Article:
In August 2014, Ferguson, Missouri found itself at the center of a national debate about race, after white police officer Darren Wilson shot and killed African American teenager Michael Brown. Less than a year and half later, that focus shifted about two hours west. Once again, Missouri took center stage - this time at the state university's flagship campus.
But why Missouri? Missouri is not the biggest, or most populous, or the richest or the poorest state. As an entire state, it's neither the most urban nor the most rural, nor the least or most racially or ethnically diverse. Likewise, the University of Missouri is none of these things. But if you spend much time looking into the history of Missouri, and of the university, you'll find they both were forged in the fires of a nation deeply divided over race. With its geographic position between North and South, East and West, Missouri stands at a crossroads of policy, migration and culture.
"Past and Present" originally aired on February 15, 2016.
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The Territory of Missouri’s journey to statehood was fraught with debate over the issue of slavery. The abolition movement was beginning in the north, and some northern congressman didn’t want to see slavery’s reach grown. “For some of them, it was for humanitarian reasons, but for a lot of them it was really for political reasons,” said historian and UMKC professor Diane Mutti-Burke. “They were concerned about the growing power of politicians from the slave states. They didn’t want to see another slave state enter the union – because of that and so they fought quite hard about it.”
To preserve the balance, Congress came to the Missouri Compromise in 1820. Missouri joined the nation as a slave state, Maine as a free state, and the Missouri Compromise determined whether all other new states would be slave or free based on their location on the map.
Nineteen years later, the University of Missouri was founded, and the first leaders of the school didn’t escape the debate over slavery.
John Lathrop, A Yale-educated New Yorker, was the first president of the University of Missouri.
“He was teaching the sorts of things that might encourage students to be anti-slavery,” said Joan Stack , curator of art collections for the State Historical Society of Missouri. The little card hanging next to Lathrop’s portrait in the Historical Society’s gallery reads: “Although Lathrop was not outspokenly political, he was suspected of holding anti-slavery views.” Those suspicions may have fueled tensions between Lathrop and some members of the Board of Curators that ended with Lathrop moving north to become the first Chancellor at the University of Wisconsin. He was replaced by James Shannon, an outspoken supporter of slavery who made his views very clear. It was a position that contributed to tension with the legislature and to Shannon also leaving the university.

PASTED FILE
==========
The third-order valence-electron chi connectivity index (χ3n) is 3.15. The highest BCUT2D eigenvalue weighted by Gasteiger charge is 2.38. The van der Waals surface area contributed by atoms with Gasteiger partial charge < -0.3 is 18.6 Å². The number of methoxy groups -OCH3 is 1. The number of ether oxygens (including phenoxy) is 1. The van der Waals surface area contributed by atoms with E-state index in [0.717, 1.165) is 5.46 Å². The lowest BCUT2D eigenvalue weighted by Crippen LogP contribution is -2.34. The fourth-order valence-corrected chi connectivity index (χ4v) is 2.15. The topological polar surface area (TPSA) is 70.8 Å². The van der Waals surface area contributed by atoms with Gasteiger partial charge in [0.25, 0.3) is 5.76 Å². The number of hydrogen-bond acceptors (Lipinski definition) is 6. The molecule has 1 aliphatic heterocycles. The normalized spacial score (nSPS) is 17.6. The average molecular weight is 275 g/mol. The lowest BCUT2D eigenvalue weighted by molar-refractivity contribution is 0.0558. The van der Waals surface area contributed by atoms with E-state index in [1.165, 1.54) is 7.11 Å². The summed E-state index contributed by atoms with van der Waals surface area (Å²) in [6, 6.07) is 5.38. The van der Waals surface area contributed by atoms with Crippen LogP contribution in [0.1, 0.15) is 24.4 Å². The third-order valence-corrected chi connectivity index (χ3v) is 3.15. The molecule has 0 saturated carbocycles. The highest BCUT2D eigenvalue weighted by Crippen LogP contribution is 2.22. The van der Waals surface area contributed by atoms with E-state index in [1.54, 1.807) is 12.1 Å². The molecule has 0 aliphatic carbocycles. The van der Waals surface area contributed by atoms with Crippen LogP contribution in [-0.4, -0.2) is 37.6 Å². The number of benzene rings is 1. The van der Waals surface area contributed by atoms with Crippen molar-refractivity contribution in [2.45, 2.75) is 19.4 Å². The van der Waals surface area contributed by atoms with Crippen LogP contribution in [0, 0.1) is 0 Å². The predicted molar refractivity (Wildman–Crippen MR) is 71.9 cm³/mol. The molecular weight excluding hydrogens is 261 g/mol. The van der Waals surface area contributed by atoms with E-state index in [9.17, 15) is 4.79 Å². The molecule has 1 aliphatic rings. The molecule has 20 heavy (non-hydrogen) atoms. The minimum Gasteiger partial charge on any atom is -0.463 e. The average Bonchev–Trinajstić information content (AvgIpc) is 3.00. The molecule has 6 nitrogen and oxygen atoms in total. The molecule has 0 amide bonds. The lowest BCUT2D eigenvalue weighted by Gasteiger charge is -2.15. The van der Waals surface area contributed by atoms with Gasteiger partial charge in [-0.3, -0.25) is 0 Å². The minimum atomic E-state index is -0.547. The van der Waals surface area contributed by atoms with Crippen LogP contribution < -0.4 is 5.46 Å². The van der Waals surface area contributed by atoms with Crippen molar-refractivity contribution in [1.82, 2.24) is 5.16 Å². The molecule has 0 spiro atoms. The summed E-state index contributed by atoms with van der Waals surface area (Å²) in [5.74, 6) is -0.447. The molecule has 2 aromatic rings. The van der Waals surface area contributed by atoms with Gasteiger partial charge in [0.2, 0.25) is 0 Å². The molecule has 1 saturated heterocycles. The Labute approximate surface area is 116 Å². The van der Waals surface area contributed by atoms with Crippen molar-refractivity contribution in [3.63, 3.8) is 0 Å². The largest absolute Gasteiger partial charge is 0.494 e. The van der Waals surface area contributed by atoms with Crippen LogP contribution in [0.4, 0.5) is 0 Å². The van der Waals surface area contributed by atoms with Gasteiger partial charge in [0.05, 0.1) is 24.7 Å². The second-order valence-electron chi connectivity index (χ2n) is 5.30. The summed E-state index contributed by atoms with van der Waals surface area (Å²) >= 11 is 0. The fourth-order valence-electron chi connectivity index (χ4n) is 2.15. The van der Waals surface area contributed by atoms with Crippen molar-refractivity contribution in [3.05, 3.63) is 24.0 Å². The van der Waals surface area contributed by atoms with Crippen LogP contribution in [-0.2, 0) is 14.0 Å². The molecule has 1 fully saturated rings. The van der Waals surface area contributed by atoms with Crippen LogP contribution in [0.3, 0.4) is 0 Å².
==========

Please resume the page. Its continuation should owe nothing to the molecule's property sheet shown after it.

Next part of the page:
It is clear that some early university leaders owned slaves. James Sidney Rollins, a lawyer, politician and slaveholder, is often called the father of MU, in part because he helped raise the funds to establish the campus in Columbia. He was in Congress during the Civil War, and had originally voted against the 13th Amendment, which would abolish slavery, but later, Missouri abolished slavery at the state level. A few days after, Rollins gave a rousing speech in support of the 13th Amendment.
It’s a long speech, and in it Rollins wrote things that at times seem to contradict each other. He wrote that he would either support or abolish slavery - whichever maintained national unity, which was his most important goal. He wrote that although slavery was wrong, he believed it ultimately helped people. And he said he was “an anti-slavery man in sentiment, and yet, heretofore a large owner of slaves myself.”
He also wrote that “the institution of African slavery” could not be defended either upon religious or moral grounds, and said, “I am no longer the owner of a slave, and I thank God for it.”
After the civil war, the formerly enslaved people of Missouri were free, but not equal. The state constitution called for segregated education, which meant black students could not attend MU - but the state still had to offer them higher education. So what is now Lincoln University was established in 1866 in Jefferson City for African Americans, but it didn’t offer the same courses as MU.
Gary Kremer is director of the State Historical Society of Missouri.
“If an African American student aspired to study or take a course of instruction that was not available at Lincoln, the procedure was that they would apply to the University of Missouri, be rejected, and then take their rejection to the legislatures so that money could be appropriated to send them out of the state,” he said. “Of course, it was Lloyd Gaines who challenged that system.”